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Published byTristian Sarsfield Modified about 1 year ago

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1 A new iterative technique for solving nonlinear coupled equations arising from nuclear waste transport processes H. HOTEIT 1,2, Ph. ACKERER 2, R. MOSE 2,3 1 IRISA-INRIA, Rennes 2 Institut de Mécanique des Fluides et des Solides, IMFS, Strasbourg 3 Ecole Nationale du Génie de l'Eau et de l'Environnement, ENGEES, Strasbourg 34 ème Congrès National d'Analyse Numérique 27 Mai - 31 Mai 2002

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2 Outline Mathematical model of the transport processes. Numerical methods: Mixed Hybride Finite Element method (MHFE); Discontinuous Galerkin method (DG). Linearization techniques: Picard (fixed point) method; Newton-Raphson method. Some numerical results.

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3 Transport Processes The transport process concerns an isolated nuclide chain : with the following transport mechanisms : advection, dispersion/diffusion ; mass production/reduction ; precipitation/dissolution ; simplified chemical reactions (sorption).

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4 Mathematical model Transport equation S k is a nonlinear precipitation/dissolution term

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5 Numerical methods Operator splitting technique is used by coupling Diffusion/dispersion by MHFEM Advection by DGM Linearization is done by using Picard (Fixed Point) method Newton-Raphson method

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6 MHFE Advantages mass is conserved locally ; the state head and its gradient are approximated simultaneously ; velocity is determined everywhere due to Raviart-Thomas space functions; full tensors of permeability are easily approximated ; Fourier BC are easily handled ; it can be simply extended to unstructured 2D and 3D grids ; the linear system to solve is positive definite. Disadvantages scheme is non monotone ; number of degrees of freedom=number of sides (faces).

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7 DGM Advantages mass is conserved locally ; satisfies a maximum principle (conserves the positively of the solution) ; can capture shocks without producing spurious oscillation ; ability to handle complicated geometries ; simple treatment of boundary conditions. Disadvantages limited choice of the time-step (explicit time discretization) ; slope (flux) limiting operator stabilize the scheme but creates small amount of numerical diffusion.

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8 Linearization by the Picard method The transport system is rewritten in the form where,

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9 Linearization by the Picard method The (m+1)th step of the Picard-iteration process Stopping criteria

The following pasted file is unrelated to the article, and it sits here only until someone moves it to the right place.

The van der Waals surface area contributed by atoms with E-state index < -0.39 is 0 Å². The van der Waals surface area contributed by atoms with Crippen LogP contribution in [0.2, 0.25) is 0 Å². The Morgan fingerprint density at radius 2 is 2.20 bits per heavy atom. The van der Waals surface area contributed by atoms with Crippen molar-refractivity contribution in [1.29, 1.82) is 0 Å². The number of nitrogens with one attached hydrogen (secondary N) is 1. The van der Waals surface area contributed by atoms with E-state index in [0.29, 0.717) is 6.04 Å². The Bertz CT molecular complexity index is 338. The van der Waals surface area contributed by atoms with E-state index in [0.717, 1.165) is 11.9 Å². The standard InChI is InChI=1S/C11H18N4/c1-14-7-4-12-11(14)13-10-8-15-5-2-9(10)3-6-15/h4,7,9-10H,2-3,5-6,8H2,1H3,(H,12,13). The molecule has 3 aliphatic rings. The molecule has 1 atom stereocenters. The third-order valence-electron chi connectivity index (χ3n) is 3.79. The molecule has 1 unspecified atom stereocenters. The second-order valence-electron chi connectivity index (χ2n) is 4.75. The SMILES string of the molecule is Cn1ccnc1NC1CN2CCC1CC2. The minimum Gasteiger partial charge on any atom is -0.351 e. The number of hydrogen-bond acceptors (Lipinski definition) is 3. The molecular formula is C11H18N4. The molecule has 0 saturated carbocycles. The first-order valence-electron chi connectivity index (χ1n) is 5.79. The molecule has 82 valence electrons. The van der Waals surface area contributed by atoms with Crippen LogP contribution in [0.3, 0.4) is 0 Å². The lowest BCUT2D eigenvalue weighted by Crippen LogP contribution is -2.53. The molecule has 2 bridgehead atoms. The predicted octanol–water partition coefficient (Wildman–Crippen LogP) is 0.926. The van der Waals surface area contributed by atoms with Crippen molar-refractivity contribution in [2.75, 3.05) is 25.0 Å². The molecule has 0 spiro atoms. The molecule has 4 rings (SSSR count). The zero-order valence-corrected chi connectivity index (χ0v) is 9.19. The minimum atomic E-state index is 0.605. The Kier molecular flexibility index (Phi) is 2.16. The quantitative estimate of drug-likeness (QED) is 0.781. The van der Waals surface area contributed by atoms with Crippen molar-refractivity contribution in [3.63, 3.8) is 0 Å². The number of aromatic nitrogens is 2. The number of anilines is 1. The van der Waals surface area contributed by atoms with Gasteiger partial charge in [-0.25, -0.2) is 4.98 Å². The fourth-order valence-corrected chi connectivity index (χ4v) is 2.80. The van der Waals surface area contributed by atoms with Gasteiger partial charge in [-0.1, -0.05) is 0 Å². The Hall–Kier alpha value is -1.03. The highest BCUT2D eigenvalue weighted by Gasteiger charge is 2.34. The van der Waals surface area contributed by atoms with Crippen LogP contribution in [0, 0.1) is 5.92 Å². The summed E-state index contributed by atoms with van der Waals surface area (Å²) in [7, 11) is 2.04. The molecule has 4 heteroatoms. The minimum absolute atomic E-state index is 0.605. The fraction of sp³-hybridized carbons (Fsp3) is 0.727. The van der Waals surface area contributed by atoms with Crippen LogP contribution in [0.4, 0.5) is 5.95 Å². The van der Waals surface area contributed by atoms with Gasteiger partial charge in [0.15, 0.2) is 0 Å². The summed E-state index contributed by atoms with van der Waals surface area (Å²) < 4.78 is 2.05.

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10 Linearization by the Picard method Convergence needs very small time steps, otherwise : Residual errors for C and F

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11 Coupling Picard and Newton-Raphson methods Define the residual function By using Taylor’s approximation, we get By simple differentiating, we obtain

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12 Coupling Picard and Newton-Raphson methods The iterative process Time steps

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13 Coupling Picard and Newton-Raphson methods Convergence is attained even with bigger time steps (20 times bigger)

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14 Some numerical results Repository siteNetwork of alveolusElementary cell The repository is made up of a big number of alveolus. Computation is made on an elementary cell. Periodic boundary conditions are used.

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15 10 6 years10 5 years10 4 years

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16 Precipitated and dissolved mass in the domain Mass balance in the domain Relative error after 10 6 years

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17 Conclusion Coupling DG and MHEF methods to solve a transport equation with nonlinear precipitation /dissolution function. By using the Picard method, small time steps should be considered otherwise no convergence is attained. Coupling Picard and Newton-Raphson methods Newton-Raphson methods is used for solid phase equation. Picard method methods is used for the transport equation. Convergence is attained even with bigger time steps (20 times bigger).

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